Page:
But Vazquez actually developed a passion for the Braves during the days when it seemed ridiculous to think October baseball could become an annual tradition in Atlanta. With the help of TBS, he found himself developing his Major League dreams while watching Dale Murphy and listening to the familiar voices of Skip Caray and Pete Van Wieren.
"I've been following the Braves since I was a kid," Vazquez said. "Now I'm going to get to play for them and have one of those guys that I watched, Glenn Hubbard, be one of my coaches."
When this week arrived, there was growing reason to wonder if the Braves would be able to avoid one of those forgettable seasons that became all too familiar during the days that Murphy and Hubbard were two of owner Ted Turner's most recognizable players. An industry-wide slow offseason had led pessimists to wonder if Atlanta would land the starting pitchers that it has been actively pursuing.
But the pessimism has at least waned since Tuesday night, when the Braves and White Sox agreed to terms on a six-player trade that brings Vazquez and left-handed reliever Boone Logan to Atlanta in exchange for shortstop Brent Lillibridge, catcher Tyler Flowers, third baseman Jon Gilmore and left-handed pitcher Santos Rodriguez.
The trade became official Thursday morning, after Braves doctors viewed the results of an MRI exam that Vazquez took on Wednesday night.
"I consider Javy [Vazquez] to be an elite pitcher," Braves manager Bobby Cox said. "His stuff is way above average and he's a great athlete. ... I think it's a tremendous deal for the Braves to have Javy in our uniform."
While Vazquez alone doesn't provide a solution, his addition to the Atlanta rotation at least provides Braves general manager Frank Wren with a building block as he continues his attempt to complete his rotation-reconstruction project with the acquisition of an ace.
After introducing Vazquez during Thursday morning's press conference, Wren confirmed that he has made an offer to A.J. Burnett, whom the Braves are targeting to serve as their next ace. A Major League source, who was in contact with Burnett on Wednesday night, said Atlanta offered a four-year contract with a vesting fifth-year option that the source deemed "very attainable."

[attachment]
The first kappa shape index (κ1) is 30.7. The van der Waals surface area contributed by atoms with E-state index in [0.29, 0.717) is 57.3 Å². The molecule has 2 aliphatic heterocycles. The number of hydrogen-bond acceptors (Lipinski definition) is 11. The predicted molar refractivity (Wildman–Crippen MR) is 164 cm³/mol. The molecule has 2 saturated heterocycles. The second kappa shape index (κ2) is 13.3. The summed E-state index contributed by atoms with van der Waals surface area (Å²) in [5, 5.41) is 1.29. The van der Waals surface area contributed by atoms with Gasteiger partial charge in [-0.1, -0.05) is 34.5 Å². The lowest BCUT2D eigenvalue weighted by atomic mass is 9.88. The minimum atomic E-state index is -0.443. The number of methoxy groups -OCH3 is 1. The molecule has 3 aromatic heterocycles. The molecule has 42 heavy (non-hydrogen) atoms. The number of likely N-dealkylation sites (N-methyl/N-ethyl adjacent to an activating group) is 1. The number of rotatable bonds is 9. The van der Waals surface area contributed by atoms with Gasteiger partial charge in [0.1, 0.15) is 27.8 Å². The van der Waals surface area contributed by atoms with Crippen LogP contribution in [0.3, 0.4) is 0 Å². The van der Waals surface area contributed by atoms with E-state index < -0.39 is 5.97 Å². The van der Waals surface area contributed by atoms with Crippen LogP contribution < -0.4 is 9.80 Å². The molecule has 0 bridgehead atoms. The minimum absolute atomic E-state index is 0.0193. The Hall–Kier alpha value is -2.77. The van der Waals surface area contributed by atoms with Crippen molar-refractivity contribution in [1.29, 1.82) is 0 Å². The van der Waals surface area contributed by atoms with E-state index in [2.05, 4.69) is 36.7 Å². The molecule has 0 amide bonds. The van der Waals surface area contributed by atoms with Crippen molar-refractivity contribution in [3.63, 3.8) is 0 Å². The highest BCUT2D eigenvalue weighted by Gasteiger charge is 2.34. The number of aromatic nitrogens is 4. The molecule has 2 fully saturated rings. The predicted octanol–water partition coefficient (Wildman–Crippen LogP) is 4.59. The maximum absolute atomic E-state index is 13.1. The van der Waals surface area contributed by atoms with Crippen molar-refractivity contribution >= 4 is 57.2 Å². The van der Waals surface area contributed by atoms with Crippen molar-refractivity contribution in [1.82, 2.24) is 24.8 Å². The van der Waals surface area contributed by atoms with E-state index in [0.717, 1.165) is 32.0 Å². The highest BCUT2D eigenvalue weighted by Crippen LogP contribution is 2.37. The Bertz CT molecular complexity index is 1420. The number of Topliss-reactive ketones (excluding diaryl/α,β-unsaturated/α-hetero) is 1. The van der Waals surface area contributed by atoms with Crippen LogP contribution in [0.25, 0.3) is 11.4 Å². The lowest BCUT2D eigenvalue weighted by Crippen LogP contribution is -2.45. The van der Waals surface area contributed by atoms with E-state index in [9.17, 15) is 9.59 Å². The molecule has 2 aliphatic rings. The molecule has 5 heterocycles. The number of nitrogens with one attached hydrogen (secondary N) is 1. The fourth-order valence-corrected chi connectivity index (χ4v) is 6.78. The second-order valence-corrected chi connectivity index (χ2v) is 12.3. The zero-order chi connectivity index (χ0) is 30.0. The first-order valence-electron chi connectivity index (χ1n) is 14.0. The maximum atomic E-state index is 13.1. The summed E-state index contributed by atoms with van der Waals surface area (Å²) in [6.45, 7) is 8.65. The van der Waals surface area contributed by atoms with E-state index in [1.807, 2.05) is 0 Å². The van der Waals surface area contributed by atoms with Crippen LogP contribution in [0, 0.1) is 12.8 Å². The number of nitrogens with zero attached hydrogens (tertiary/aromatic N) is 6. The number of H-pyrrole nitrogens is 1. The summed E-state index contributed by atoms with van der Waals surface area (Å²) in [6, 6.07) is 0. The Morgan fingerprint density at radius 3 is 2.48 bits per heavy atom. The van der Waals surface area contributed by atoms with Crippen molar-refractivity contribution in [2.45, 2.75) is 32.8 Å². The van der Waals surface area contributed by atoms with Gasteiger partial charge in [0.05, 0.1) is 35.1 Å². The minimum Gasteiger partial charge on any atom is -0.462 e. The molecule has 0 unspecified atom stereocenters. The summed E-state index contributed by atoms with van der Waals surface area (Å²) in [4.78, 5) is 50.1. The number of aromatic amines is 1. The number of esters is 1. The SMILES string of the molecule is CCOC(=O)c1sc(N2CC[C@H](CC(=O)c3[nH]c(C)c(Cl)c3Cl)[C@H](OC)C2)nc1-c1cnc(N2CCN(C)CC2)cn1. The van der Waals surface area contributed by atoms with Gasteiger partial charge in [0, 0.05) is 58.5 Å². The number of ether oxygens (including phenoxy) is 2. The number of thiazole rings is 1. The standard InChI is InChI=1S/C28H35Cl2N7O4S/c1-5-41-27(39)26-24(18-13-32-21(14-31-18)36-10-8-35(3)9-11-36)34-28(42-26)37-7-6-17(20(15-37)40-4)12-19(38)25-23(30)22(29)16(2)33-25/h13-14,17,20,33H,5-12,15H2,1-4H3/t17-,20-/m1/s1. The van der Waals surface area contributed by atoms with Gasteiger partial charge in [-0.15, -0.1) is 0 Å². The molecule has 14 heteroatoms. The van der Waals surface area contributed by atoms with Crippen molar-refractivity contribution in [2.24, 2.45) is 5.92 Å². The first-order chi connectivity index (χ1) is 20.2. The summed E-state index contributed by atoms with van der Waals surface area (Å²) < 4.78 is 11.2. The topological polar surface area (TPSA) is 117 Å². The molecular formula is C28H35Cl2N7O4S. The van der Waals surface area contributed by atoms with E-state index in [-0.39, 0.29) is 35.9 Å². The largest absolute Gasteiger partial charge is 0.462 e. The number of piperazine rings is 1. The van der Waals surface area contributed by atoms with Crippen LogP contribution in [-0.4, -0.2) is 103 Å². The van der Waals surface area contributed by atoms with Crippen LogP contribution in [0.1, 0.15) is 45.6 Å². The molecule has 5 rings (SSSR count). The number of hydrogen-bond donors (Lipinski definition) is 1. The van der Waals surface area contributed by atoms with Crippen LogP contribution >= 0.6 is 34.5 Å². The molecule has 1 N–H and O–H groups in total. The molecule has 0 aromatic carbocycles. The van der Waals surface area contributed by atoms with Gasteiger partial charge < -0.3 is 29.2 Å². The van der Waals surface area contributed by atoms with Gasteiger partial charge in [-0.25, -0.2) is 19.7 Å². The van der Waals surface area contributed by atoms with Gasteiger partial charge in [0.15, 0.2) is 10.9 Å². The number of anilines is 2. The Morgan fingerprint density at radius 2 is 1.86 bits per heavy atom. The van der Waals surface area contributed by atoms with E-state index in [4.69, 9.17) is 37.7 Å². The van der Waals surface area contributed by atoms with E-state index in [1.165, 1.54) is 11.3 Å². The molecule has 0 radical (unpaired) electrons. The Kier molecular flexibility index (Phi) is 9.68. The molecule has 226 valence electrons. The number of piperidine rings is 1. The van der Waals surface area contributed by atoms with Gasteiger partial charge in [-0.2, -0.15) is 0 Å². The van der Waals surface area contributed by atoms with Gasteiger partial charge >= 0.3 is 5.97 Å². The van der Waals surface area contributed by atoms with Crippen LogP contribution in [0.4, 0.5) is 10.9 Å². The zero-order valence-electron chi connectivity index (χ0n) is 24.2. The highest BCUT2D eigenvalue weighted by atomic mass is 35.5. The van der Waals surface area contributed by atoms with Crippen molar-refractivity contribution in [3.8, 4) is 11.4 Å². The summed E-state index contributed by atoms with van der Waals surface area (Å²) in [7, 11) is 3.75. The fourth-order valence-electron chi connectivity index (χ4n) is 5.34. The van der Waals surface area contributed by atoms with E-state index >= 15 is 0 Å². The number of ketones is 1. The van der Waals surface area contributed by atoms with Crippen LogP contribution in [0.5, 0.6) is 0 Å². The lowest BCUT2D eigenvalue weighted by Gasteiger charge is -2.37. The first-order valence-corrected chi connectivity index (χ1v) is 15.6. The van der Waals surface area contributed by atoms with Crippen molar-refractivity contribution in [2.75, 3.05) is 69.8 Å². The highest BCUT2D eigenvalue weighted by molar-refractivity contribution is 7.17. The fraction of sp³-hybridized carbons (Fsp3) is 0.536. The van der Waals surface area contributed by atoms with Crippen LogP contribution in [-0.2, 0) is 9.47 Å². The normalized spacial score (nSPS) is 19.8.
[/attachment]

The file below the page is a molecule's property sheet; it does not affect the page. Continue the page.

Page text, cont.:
"We're trying to get another starting pitcher," Wren said. "That's been our focus throughout the offseason. But getting Javy was a big first step."
The Braves actually started actively pursuing this deal two weeks ago, after Wren called White Sox general manager Kenny Williams to discuss Logan, a 6-foot-5, hard-throwing left-hander whom the Braves also consider to be a key piece in this trade.
This discussion led the two general managers to begin talking about Vazquez, whose durability is shown through the fact that Livan Hernandez is the only Major League pitcher to have completed more innings since the start of the 2000 season.
During each of the past nine seasons, Vazquez has pitched at least 198 innings and recorded 10 wins. The only year he didn't compile at least 200 innings during this span was 2004, when he won 14 games for the Yankees and earned his only All-Star selection.
"[Compiling innings] is something I take great pride in," Vazquez said. "I'm a guy who has been able to stay healthy. But the bottom line is to win, and that's what I'm here for."
After capturing a career-high 15 wins and notching seven complete games for the White Sox in 2007, Vazquez returned this past season and didn't enjoy the same kind of success. In 33 starts, he went 12-16 with a 4.67 ERA and 200 strikeouts. Still, this marked the third straight season in which he ranked among the top four American League pitchers in strikeouts.
"I have a lot of good years left," said the 32-year-old Vazquez, who will make $11.5 million in each of the next two seasons and then be eligible for free agency.
While Vazquez is the most recognizable piece of this trade, the Braves are also excited about the opportunity to add Logan's live young arm to their bullpen. At just 24 years old, the left-handed reliever has already made 144 career appearances.
During his first 36 appearances in 2008, Logan posted a 1.95 ERA and limited opponents to a .223 batting average. But after posting a 19.13 ERA and allowing opponents to hit .500 in his next 12 appearances, he found himself in manager Ozzie Guillen's doghouse and on the way to the Minors.
"He's a key piece," Wren said of Logan. "He's got the kind of live young arm that we were seeking."
Earlier this week, the Braves indicated that Logan's acquisition didn't necessarily mean they wouldn't continue to attempt to re-sign left-handed reliever Will Ohman. But doing so isn't a current priority, and Atlanta realizes Ohman could sign elsewhere before it could choose to make him another offer.
Of the four players the Braves sent to the White Sox, Flowers was the one who fans seemed most disheartened to see included. The hulking catcher hit 17 homers with Advanced Class A Myrtle Beach this past season, and then improved his stock while hitting 12 homers in 20 Arizona Fall League games, some of which were played with Williams in attendance.
"I'm sorry to see Flowers go," Braves third baseman Chipper Jones said. "That kid is going to be really good. But to get something good, you have to give up something good."
Mark Bowman is a reporter for MLB.com. This story was not subject to the approval of Major League Baseball or its clubs.